The Macdonald-Laurier Institute
The transport of goods in North America is slower and more expensive than it needs to be because of centuries-old trade practices that need to be revised, two authors argue in a Macdonald-Laurier Institute (MLI) commentary released today.
Authors Stephen Blank and Barry Prentice say that cabotage regulations create pervasive and extensive non-tariff trade barriers. Yet, while the Free Trade Agreement (FTA), the North American Free Trade Agreement (NAFTA) and the Security and Prosperity Partnership (SPP) addressed some trade-related transportation issues, cabotage regulations were left untouched.
The term cabotage refers to the requirement that the transport of goods within a country by truck, air or water transportation be carried out by a domestic carrier. Although domestic security is often cited as justification for their existence, the authors state the rules are usually instituted for political reasons – to protect domestic transport routes and the labour that runs them.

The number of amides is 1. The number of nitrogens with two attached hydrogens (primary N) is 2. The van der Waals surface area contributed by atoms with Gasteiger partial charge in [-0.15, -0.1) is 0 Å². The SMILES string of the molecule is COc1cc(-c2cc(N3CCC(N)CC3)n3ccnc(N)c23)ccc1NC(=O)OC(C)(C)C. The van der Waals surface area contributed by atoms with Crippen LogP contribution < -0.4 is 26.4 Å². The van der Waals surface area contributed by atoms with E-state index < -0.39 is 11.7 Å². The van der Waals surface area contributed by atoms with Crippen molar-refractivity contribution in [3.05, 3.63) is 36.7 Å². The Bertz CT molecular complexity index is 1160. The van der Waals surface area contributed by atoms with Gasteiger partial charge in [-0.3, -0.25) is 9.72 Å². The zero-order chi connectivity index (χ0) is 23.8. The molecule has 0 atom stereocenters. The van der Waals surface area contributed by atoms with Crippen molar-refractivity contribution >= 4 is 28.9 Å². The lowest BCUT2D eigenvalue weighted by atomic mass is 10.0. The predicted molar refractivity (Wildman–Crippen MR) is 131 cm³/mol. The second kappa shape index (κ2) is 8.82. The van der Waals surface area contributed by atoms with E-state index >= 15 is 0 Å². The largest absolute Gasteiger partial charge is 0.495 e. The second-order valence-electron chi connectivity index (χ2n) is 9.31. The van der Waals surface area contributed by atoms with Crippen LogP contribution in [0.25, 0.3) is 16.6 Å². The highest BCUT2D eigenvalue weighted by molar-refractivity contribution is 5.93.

To read the media release from The Macdonald-Laurier Institute for Public Policy please click here.
To read more of the commentary, “Widening Competition in North American Freight Transport: The Impact of Cabotage” by Stephen Blank and Barry Prentice in PDF please click here.